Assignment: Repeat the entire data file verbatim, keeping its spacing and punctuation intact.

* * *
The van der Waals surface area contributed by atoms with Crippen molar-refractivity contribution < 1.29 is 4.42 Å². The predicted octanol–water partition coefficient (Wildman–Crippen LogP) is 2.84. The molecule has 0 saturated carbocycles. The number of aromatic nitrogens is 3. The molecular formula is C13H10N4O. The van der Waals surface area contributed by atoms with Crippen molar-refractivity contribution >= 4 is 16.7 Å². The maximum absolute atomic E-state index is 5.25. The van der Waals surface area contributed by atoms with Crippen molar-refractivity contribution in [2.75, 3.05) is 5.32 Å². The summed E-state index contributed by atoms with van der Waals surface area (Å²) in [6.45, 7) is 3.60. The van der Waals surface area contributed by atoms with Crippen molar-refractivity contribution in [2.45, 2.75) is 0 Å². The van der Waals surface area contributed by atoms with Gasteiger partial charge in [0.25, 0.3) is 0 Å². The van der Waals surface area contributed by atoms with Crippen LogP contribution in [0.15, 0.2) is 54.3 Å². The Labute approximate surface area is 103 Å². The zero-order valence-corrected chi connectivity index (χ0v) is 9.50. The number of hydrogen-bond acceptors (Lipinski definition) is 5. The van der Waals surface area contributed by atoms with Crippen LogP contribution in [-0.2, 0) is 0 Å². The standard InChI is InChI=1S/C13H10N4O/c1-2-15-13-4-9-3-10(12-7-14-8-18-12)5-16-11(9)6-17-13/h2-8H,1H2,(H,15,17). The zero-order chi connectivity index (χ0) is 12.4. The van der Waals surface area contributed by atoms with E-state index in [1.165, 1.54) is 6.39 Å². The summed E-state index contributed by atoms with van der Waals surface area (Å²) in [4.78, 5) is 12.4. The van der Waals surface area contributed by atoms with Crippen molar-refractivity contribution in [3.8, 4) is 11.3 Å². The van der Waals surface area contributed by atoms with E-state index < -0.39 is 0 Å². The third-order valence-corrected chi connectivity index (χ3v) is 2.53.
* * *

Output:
The van der Waals surface area contributed by atoms with Crippen molar-refractivity contribution < 1.29 is 4.42 Å². The predicted octanol–water partition coefficient (Wildman–Crippen LogP) is 2.84. The molecule has 0 saturated carbocycles. The number of aromatic nitrogens is 3. The molecular formula is C13H10N4O. The van der Waals surface area contributed by atoms with Crippen molar-refractivity contribution >= 4 is 16.7 Å². The maximum absolute atomic E-state index is 5.25. The van der Waals surface area contributed by atoms with Crippen molar-refractivity contribution in [2.75, 3.05) is 5.32 Å². The summed E-state index contributed by atoms with van der Waals surface area (Å²) in [6.45, 7) is 3.60. The van der Waals surface area contributed by atoms with Crippen molar-refractivity contribution in [2.45, 2.75) is 0 Å². The van der Waals surface area contributed by atoms with Gasteiger partial charge in [0.25, 0.3) is 0 Å². The van der Waals surface area contributed by atoms with Crippen LogP contribution in [0.15, 0.2) is 54.3 Å². The Labute approximate surface area is 103 Å². The zero-order valence-corrected chi connectivity index (χ0v) is 9.50. The number of hydrogen-bond acceptors (Lipinski definition) is 5. The van der Waals surface area contributed by atoms with Crippen LogP contribution in [-0.2, 0) is 0 Å². The standard InChI is InChI=1S/C13H10N4O/c1-2-15-13-4-9-3-10(12-7-14-8-18-12)5-16-11(9)6-17-13/h2-8H,1H2,(H,15,17). The zero-order chi connectivity index (χ0) is 12.4. The van der Waals surface area contributed by atoms with E-state index in [1.165, 1.54) is 6.39 Å². The summed E-state index contributed by atoms with van der Waals surface area (Å²) in [4.78, 5) is 12.4. The van der Waals surface area contributed by atoms with Crippen molar-refractivity contribution in [3.8, 4) is 11.3 Å². The van der Waals surface area contributed by atoms with E-state index < -0.39 is 0 Å². The third-order valence-corrected chi connectivity index (χ3v) is 2.53.